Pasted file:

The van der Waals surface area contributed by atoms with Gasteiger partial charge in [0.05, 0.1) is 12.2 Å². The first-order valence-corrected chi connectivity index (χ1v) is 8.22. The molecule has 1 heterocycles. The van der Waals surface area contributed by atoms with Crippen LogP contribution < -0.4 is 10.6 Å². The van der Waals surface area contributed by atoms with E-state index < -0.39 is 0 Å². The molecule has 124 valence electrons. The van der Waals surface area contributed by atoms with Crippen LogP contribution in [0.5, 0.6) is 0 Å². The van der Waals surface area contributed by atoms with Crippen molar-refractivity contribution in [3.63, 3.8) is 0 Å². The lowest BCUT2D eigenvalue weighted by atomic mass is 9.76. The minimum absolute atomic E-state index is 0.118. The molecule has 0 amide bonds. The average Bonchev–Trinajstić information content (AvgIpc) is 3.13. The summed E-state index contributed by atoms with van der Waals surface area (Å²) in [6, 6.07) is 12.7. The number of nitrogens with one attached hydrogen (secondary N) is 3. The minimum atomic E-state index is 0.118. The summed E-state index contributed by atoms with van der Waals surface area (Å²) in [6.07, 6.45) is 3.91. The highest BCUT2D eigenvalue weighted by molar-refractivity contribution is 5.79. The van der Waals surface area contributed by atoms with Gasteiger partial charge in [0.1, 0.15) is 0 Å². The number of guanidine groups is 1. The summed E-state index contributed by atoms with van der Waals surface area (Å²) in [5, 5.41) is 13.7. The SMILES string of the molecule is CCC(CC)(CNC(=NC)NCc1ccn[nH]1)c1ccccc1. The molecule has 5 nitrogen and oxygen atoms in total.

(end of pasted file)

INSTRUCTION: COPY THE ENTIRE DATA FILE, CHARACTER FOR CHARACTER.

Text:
The van der Waals surface area contributed by atoms with Gasteiger partial charge in [0.05, 0.1) is 12.2 Å². The first-order valence-corrected chi connectivity index (χ1v) is 8.22. The molecule has 1 heterocycles. The van der Waals surface area contributed by atoms with Crippen LogP contribution < -0.4 is 10.6 Å². The van der Waals surface area contributed by atoms with E-state index < -0.39 is 0 Å². The molecule has 124 valence electrons. The van der Waals surface area contributed by atoms with Crippen LogP contribution in [0.5, 0.6) is 0 Å². The van der Waals surface area contributed by atoms with Crippen molar-refractivity contribution in [3.63, 3.8) is 0 Å². The lowest BCUT2D eigenvalue weighted by atomic mass is 9.76. The minimum absolute atomic E-state index is 0.118. The molecule has 0 amide bonds. The average Bonchev–Trinajstić information content (AvgIpc) is 3.13. The summed E-state index contributed by atoms with van der Waals surface area (Å²) in [6, 6.07) is 12.7. The number of nitrogens with one attached hydrogen (secondary N) is 3. The minimum atomic E-state index is 0.118. The summed E-state index contributed by atoms with van der Waals surface area (Å²) in [6.07, 6.45) is 3.91. The highest BCUT2D eigenvalue weighted by molar-refractivity contribution is 5.79. The van der Waals surface area contributed by atoms with Gasteiger partial charge in [0.1, 0.15) is 0 Å². The number of guanidine groups is 1. The summed E-state index contributed by atoms with van der Waals surface area (Å²) in [5, 5.41) is 13.7. The SMILES string of the molecule is CCC(CC)(CNC(=NC)NCc1ccn[nH]1)c1ccccc1. The molecule has 5 nitrogen and oxygen atoms in total.